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Mike Brown handles Lakers' chaos with positive attitude

A pack of about 80 media members swarmed the Lakers' practice facility. They clicked pictures and zoomed in on the Lakers' practices. They chatted up Lakers officials about the ongoing saga surrounding the NBA nixing a trade that would've sent Chris Paul to the Lakers, Pau Gasol to the Rockets and Lamar Odom to the Hornets. They wondered how the Lakers would address the 24 hours.

Suddenly, Lakers Coach Mike Brown walked into the fray Friday on the first day of training camp and provided a first glimpse of how he's going to handle the inevitable drama that seemingly surrounds the Lakers all the time. He maintained his positive attitude, in this case, by offering everyone a pack of Bazooka gum.

It wasn't exactly the same way Phil Jackson handled such controversies. He handled it with jokes, whether it was toward his players, the league, reporters, other teams, all for the sake of lightening the mood of a tension-filled situation. But as far as maintaining calmness throughout the fray, Brown appeared to carry the same approach.

He demonstrated that most notably with his gum offering. He revealed the letter from his former boss at Cleveland, Dan Gilbert, urging Stern to nix the deal. And most importantly, he accepted this as part of his job description.

“Hey, this is what it is and this is what happened,” said Brown. "I don’t know what else could happen or will happen. As a person you respect that. And we’ve all been through stuff.”

But not this kind of stuff. 

Odom arrived about 90 minutes late to training camp before briefly talking with Lakers General Manager Mitch Kupchak. Gasol showed up and didn't practice. Spokesman John Black cited a strained right quadriceps the Lakers' forward apparently suffered sometime last week. All accounts say Kupchak addressed the team in Odom's absence by maintaining a professional attitude, a discussion Lakers center Andrew Bynum admitted was "kind of awkward."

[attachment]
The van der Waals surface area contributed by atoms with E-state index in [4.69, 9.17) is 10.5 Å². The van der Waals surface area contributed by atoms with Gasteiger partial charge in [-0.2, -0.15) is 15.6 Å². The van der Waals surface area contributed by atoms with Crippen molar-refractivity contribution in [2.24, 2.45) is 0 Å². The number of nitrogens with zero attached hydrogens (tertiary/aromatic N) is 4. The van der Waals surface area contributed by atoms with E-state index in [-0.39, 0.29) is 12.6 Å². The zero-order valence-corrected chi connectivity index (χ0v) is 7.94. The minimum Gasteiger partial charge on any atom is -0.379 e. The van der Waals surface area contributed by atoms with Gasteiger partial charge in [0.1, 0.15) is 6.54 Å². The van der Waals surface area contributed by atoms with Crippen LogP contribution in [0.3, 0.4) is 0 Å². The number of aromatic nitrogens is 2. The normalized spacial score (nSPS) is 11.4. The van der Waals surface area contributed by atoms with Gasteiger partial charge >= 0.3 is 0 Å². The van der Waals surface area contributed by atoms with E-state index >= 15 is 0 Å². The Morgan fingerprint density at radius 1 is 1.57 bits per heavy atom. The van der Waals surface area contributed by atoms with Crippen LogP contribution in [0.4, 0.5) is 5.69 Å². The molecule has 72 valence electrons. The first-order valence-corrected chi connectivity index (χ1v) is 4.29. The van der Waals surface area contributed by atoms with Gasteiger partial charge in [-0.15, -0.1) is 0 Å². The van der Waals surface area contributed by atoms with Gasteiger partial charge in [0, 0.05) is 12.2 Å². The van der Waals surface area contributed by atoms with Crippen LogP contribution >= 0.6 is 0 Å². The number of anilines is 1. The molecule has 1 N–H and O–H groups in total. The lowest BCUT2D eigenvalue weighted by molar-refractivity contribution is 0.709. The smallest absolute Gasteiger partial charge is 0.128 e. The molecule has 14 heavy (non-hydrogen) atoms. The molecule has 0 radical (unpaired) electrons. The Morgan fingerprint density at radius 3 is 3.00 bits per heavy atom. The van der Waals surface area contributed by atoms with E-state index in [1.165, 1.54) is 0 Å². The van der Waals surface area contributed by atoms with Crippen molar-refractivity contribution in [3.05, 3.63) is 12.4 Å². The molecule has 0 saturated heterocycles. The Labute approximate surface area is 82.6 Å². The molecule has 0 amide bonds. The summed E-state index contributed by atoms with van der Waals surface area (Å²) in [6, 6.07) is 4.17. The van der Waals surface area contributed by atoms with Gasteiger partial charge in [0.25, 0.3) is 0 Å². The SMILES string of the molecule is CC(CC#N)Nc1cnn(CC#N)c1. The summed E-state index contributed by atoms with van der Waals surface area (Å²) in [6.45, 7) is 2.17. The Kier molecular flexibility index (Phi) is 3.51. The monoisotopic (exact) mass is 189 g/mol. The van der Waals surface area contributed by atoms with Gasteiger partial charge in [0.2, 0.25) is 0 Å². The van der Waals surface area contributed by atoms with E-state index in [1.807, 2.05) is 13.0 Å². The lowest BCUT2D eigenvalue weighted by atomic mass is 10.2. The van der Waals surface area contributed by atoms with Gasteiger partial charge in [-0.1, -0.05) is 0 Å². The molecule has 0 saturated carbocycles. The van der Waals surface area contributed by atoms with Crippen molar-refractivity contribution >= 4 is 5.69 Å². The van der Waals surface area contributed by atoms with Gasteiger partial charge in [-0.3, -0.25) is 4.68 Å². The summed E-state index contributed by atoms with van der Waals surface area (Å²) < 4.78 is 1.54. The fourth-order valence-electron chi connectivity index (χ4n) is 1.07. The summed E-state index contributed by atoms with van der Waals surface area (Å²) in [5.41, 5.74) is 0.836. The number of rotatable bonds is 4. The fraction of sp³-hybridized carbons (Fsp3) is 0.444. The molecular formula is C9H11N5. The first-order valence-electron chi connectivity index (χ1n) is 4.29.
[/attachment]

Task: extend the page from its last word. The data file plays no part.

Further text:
Through all this, Brown maintained a fine line toward showing empathy for Gasol and Odom feeling hurt about their standing on the team, while stressing the need to understand their job description. Kobe Bryant, Derek Fisher, and yes, even Metta World Peace uttered similar refrains.

"You definitely feel bad. If you're a human and a good human being you feel bad for the people involved," Brown said. "But right now we're getting paid by the Lakers, so let's go do our job for the Lakers and the organization and the city and our families."

And, oh yeah, there was the basketball part. Brown quickly scrapped his plans on how to utilize Paul. He used D-league players to fill in for the Gasol and Odom absences. He fed the team enough information, mostly on the team's defensive scheme, to keep everyone at least temporarily distracted from everything else. 

It remains to be seen how this plays out. But for now, it appears Brown's handling the circumstances as best as anyone could.

"I look at it as that's what a head coach does," Brown said. "He's got to be able to make adjustments whether it's off the floor or on the floor.

"If we had to we could have made the adjustment," Brown said. "But we didn't. We were prepared and we came in and practiced today."

-- Mark Medina

E-mail the Lakers blog at mgmedin@gmail.com

 
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